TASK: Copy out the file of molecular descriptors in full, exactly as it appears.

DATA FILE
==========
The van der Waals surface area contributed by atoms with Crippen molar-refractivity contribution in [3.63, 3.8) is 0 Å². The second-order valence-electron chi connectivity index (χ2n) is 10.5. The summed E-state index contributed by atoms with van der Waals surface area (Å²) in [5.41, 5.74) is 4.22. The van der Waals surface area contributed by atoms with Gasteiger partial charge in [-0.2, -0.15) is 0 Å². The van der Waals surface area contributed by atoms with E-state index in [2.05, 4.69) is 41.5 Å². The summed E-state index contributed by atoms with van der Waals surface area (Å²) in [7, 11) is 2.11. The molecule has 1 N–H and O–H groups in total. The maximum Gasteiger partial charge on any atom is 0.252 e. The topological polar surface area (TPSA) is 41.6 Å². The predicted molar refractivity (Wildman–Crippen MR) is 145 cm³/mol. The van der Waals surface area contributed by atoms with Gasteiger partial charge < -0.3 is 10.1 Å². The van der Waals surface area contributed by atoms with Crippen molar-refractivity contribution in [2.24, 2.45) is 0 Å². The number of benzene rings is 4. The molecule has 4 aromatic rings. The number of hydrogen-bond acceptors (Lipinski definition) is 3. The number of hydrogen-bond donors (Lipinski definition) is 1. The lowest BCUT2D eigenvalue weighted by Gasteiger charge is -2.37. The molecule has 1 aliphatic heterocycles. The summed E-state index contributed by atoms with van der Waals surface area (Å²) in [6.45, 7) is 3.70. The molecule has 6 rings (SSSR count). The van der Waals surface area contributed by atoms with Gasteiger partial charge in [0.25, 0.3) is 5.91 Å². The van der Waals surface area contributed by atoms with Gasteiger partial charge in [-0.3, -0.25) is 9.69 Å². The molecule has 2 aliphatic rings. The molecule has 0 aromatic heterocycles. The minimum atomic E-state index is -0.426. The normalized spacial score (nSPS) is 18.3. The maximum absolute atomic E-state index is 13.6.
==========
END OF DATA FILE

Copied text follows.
The van der Waals surface area contributed by atoms with Crippen molar-refractivity contribution in [3.63, 3.8) is 0 Å². The second-order valence-electron chi connectivity index (χ2n) is 10.5. The summed E-state index contributed by atoms with van der Waals surface area (Å²) in [5.41, 5.74) is 4.22. The van der Waals surface area contributed by atoms with Gasteiger partial charge in [-0.2, -0.15) is 0 Å². The van der Waals surface area contributed by atoms with E-state index in [2.05, 4.69) is 41.5 Å². The summed E-state index contributed by atoms with van der Waals surface area (Å²) in [7, 11) is 2.11. The molecule has 1 N–H and O–H groups in total. The maximum Gasteiger partial charge on any atom is 0.252 e. The topological polar surface area (TPSA) is 41.6 Å². The predicted molar refractivity (Wildman–Crippen MR) is 145 cm³/mol. The van der Waals surface area contributed by atoms with Gasteiger partial charge < -0.3 is 10.1 Å². The van der Waals surface area contributed by atoms with Crippen molar-refractivity contribution in [2.24, 2.45) is 0 Å². The number of benzene rings is 4. The molecule has 4 aromatic rings. The number of hydrogen-bond acceptors (Lipinski definition) is 3. The number of hydrogen-bond donors (Lipinski definition) is 1. The lowest BCUT2D eigenvalue weighted by Gasteiger charge is -2.37. The molecule has 1 aliphatic heterocycles. The summed E-state index contributed by atoms with van der Waals surface area (Å²) in [6.45, 7) is 3.70. The molecule has 6 rings (SSSR count). The van der Waals surface area contributed by atoms with Gasteiger partial charge in [0.25, 0.3) is 5.91 Å². The van der Waals surface area contributed by atoms with Gasteiger partial charge in [-0.3, -0.25) is 9.69 Å². The molecule has 2 aliphatic rings. The molecule has 0 aromatic heterocycles. The minimum atomic E-state index is -0.426. The normalized spacial score (nSPS) is 18.3. The maximum absolute atomic E-state index is 13.6.